Wire bonding as a cell interconnection technique for polycrystalline silicon thin‐film solar cells on glass

Wire bonding as a cell interconnection technique for polycrystalline silicon thin‐film solar... The interconnection of solar cells is a critical part of photovoltaic module fabrication. In this paper, a high‐yield, low‐cost method for interconnecting polycrystalline silicon thin‐film solar cells on glass is presented. The method consists of forming adjacent, electrically isolated groves across the cells using laser scribing, and then forming wire bonds over each laser scribe, resulting in series interconnection of the individual solar cells. Wire bonds are also used to connect the first and last solar cell in the string to external (tabbing) leads, forming a mini‐module. A layer of white paint is then applied, which acts as both an encapsulation layer and an additional back surface reflector. Using this method, an 8·3% efficient mini‐module has been fabricated. By exploiting recent developments in wire bonding technology, it appears that this process can be automated and will be capable of forming solar cell interconnections on large‐area modules within relatively short processing times (∼10 min for a 1 m2 module). Copyright © 2010 John Wiley & Sons, Ltd. http://www.deepdyve.com/assets/images/DeepDyve-Logo-lg.png Progress in Photovoltaics: Research & Applications Wiley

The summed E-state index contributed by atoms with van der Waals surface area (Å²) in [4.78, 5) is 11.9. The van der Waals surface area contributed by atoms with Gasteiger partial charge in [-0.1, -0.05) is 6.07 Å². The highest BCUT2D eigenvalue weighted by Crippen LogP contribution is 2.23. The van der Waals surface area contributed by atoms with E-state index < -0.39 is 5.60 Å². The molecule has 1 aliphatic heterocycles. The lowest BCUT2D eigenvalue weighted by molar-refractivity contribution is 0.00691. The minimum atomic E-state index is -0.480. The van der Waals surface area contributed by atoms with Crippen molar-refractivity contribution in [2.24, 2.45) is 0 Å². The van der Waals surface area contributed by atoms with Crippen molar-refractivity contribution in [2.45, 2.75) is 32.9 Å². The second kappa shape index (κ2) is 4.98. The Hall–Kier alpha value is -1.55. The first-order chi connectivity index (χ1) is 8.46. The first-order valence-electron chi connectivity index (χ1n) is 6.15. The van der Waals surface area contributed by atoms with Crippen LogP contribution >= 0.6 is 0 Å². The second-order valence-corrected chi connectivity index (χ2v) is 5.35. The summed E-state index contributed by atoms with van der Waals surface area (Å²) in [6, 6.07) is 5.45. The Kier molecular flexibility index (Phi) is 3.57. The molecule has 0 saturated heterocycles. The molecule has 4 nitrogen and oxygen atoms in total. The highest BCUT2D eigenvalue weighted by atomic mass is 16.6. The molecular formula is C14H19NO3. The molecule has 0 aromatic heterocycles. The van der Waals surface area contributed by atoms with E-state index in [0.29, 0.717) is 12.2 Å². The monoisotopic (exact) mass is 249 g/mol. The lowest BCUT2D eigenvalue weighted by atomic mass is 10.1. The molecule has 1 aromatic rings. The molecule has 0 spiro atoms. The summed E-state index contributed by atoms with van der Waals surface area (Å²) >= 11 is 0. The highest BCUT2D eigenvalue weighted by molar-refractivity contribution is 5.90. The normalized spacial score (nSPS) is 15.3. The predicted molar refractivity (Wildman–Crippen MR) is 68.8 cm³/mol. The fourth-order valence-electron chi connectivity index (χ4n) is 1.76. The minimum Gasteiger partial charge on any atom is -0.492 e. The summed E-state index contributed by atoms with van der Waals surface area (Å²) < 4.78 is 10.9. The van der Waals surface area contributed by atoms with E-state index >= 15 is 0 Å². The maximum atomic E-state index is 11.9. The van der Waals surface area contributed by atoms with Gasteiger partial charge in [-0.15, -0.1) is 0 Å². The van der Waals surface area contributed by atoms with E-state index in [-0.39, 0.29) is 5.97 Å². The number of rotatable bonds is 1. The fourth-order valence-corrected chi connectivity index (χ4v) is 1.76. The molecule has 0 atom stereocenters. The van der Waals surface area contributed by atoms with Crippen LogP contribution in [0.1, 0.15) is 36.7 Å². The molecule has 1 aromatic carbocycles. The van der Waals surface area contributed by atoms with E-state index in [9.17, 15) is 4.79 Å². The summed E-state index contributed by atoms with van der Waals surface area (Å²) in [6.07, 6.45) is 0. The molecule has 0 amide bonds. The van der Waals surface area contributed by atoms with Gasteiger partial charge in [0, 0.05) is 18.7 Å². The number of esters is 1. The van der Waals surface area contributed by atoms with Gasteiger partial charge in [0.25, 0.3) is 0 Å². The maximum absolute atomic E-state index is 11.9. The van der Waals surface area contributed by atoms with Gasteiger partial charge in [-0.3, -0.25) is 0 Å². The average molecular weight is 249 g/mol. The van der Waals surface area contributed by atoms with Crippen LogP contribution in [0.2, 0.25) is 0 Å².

Wire bonding as a cell interconnection technique for polycrystalline silicon thin‐film solar cells on glass

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Publisher
Wiley Subscription Services, Inc., A Wiley Company
Copyright
Copyright © 2010 John Wiley & Sons, Ltd.
ISSN
1062-7995
eISSN
1099-159X
D.O.I.
10.1002/pip.947
Publisher site
See Article on Publisher Site

Abstract

The interconnection of solar cells is a critical part of photovoltaic module fabrication. In this paper, a high‐yield, low‐cost method for interconnecting polycrystalline silicon thin‐film solar cells on glass is presented. The method consists of forming adjacent, electrically isolated groves across the cells using laser scribing, and then forming wire bonds over each laser scribe, resulting in series interconnection of the individual solar cells. Wire bonds are also used to connect the first and last solar cell in the string to external (tabbing) leads, forming a mini‐module. A layer of white paint is then applied, which acts as both an encapsulation layer and an additional back surface reflector. Using this method, an 8·3% efficient mini‐module has been fabricated. By exploiting recent developments in wire bonding technology, it appears that this process can be automated and will be capable of forming solar cell interconnections on large‐area modules within relatively short processing times (∼10 min for a 1 m2 module). Copyright © 2010 John Wiley & Sons, Ltd.

Journal

Progress in Photovoltaics: Research & ApplicationsWiley

Published: May 1, 2010

References

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